We should remember to make sure they understand that we will either help them with their work or will not touch it to make it any harder or complicated.

Merger Mayhem

There are also other scenarios where our project will have an inevitable negative impact on [some of ] our stakeholders and there is nothing we can do to avoid that. We may be able however to help make their lives a bit easier during the transition.

Some of the most complex examples of such situations - that I had to manage through over the past decade - were Mergers and Acquisitions, where a larger institution (banks in my two past projects) had bought a smaller organization and were planning to merge their businesses and processes into their own.

These projects would ultimately result in the layoff of many people in the smaller organization as the new owner would not need most them in their future state.

This means that a number of our stakeholders would see the project as a termination of their jobs and conclude that the longer the project can be dragged on, the longer they will be needed to stay employed at the smaller organization.

Their morale is will only be dropping further as the project proceeds. They are already looking for jobs outside and are losing their connection and commitment to the old company as time moves on.

There is no golden path in these cases but we can still work with the sponsor to try to find ways to bring in the good resources from the other organization to the new employer, thus giving them a good reason to do their best and shine in their efforts to make the project a success.

For those we cannot find employment for with the new institution, we should try to get them convinced to collaborate with the project with the promise of receiving compensation and/or recognition for their dedication and hard work which may help them land their job faster and for higher pay rates in the market.

Share the Wins

Regardless of their level of participation in the project, once an achievement is done that would impact a group of stakeholders (hopefully in a positive way), we need to make sure they are recognized as part of the team and get their share of spotlight.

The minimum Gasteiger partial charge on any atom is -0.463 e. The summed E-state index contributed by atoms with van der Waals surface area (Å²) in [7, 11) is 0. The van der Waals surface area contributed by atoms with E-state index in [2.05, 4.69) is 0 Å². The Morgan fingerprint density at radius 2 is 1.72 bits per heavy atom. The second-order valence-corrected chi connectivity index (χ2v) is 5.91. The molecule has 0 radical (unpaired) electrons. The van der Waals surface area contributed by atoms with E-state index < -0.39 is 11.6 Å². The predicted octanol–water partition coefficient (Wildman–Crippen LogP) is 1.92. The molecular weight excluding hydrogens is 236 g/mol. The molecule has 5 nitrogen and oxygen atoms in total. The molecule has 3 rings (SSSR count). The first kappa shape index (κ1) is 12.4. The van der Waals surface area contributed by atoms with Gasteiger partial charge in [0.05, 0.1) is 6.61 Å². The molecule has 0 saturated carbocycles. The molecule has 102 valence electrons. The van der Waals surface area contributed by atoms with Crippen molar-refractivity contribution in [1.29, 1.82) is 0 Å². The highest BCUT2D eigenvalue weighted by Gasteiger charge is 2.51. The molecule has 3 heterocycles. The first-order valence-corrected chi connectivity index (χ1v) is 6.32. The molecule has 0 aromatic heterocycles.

This will strengthen their morale and willingness to continue with their collaboration through the rest of the project.

Not Loved By Everyone

We do our best in incorporating our past experience with whatever good insights we gain through learning to deliver the initiative to the highest level of our ability.

We will mix and use our skills in high level management of work and granular attention to details and deal with everyday issues, and celebrate victories and learn from errors and move forward.

One last thing that I want to mention here is that despite doing our best, there will always be stakeholders who simply do not like change (regardless of its positive or negative impact), and will resist sharing information and will cause delays with reviews and approvals and other aspects of the project.

In most cases we do our best to manage their influence on the work, giving them enough time to burn through their reluctance in collaborating with us and finally deliver what we need (as much as project affords to do so without showing impact).

In some cases we end up having no choice but to escalate the matter through the sponsor and the steering committee and create a push to force the work to move forward.

We may even experience cases where the executives finally reach the conclusion that certain individuals need to be removed and replaced by people who would show better prospects of a collaborative relationship with the project.

As much as we prefer to have a great constructive relationship with all stakeholders, every once in a while we may run into such scenarios.

We should remember that our primary directive is not to be loved by everyone. Our first and most important commitment is to deliver the project in the most professionally managed way and that is what we will do even if in some cases we need to show tough love or get someone removed from the team.


Arman Kamran


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Arman Kamran

About author

Enterprise Agile Transformation Coach, CIO and Chief Data Scientist

Arman Kamran is an internationally recognized executive leader and enterprise transition coach in Scaled Agile Delivery of Customer-Centric Digital Products with over 20 years of experience in leading teams in private (Fortune 500) and public sectors in delivery of over $1 billion worth of solutions, through cultivating, coaching and training their in-house expertise on Lean/Agile/DevOps practices, leading them through their enterprise transformation, and raising the quality and predictability of their Product Delivery Pipelines.

Arman also serves as the Chief Technology Officer of Prima Recon Machine Intelligence, a global AI solutions software powerhouse with operations in US (Palo Alto, Silicon Valley), Canada (Toronto) and UK (Glasgow).